Market Failure and Government Intervention
government failures may be so great that it is hard to evaluate whether intervention should occur or not. However, if government intervention is to be designed, the law assures procedures for determining the least restrictive form of government intervention necessary. In this section each of the different types of government intervention are examined for their effects upon markets.
Public Enterprise: Nationalization and Privatization
Public enterprise is usually viewed as less efficient than private organizations in providing a service. In fact, many examples exist where both have competed with each other head-to-head. However, when non-price rationing, national security, emergencies, or externalities are involved government organizations often prove superior. During the U.S. Civil war, the North found that war profiteering left troops so poorly served that the federal government needed to take over production to control quality. The North also found that private banks could not be relied upon properly to lend and ration the money supply. The Tennessee Valley Authority proved very effective in electrifying the Tennessee Valley where the private sector would not have.
While there are innumerable examples of temporary reliance on government intervention, the private sector often finds a way of “cream-skimming” business from such enterprises. For example, NASA found private interests competing more effectively with it in space travel. Fedex and UPS began lifting business from the post office. Private Schools found themselves competitive with public schools- even after people paid their taxes for the public schools.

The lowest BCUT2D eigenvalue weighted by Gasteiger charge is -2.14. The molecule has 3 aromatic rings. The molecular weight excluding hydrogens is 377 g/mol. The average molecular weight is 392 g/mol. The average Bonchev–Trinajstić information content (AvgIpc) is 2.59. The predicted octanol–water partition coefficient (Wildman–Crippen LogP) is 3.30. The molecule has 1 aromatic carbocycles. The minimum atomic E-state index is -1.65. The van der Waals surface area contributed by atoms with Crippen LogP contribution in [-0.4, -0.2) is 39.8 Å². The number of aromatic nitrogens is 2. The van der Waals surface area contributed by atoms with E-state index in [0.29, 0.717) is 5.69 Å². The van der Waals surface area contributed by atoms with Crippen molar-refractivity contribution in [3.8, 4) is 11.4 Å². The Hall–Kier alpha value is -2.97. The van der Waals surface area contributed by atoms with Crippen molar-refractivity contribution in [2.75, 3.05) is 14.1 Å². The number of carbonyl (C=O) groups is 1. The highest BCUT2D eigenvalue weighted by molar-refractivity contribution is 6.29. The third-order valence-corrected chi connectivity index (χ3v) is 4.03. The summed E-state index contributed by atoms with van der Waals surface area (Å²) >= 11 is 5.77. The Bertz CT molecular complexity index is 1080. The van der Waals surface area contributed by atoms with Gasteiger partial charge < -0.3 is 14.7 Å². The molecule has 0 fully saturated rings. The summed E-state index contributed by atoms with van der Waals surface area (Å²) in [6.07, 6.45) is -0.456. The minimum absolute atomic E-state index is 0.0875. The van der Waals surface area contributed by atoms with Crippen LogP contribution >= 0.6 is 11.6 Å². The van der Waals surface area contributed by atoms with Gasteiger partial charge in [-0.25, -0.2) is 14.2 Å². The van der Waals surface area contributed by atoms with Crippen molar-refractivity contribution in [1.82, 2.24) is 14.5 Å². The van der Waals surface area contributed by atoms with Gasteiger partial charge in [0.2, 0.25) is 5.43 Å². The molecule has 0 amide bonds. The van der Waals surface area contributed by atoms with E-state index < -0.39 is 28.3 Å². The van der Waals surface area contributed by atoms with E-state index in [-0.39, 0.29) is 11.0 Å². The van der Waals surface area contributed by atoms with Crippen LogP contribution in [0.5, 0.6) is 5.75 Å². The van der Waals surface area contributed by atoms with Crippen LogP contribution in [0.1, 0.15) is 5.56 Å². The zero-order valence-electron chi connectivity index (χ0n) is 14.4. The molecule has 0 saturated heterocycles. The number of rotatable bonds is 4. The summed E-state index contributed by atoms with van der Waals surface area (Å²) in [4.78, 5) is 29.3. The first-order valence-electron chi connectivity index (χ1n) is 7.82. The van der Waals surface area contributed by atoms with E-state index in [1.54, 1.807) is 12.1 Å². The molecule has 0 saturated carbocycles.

Nationalization occurs when the government takes over a private enterprise, typically because that enterprise fails and the government has some purpose for keeping it going.
Privatization occurs when the government sells its assets or organizations to private interests to run. Typically this occurs because the government finds its management inefficient or because it finds its subsidies expensive- as in the case of the U.S. Postal service.
Regulation: Price, Output, and Standards
Regulation, particularly or price or output, often involves a “taking of property” from the regulated. The law generally requires that such takings be justified and that such justifications be vetted by the proper process. Nevertheless, regulation can lead very rapidly to severe and unsustainable burdens on markets.
There are four basic types of regulation pictured in Figure 17-7, each with its own side effects and distortions: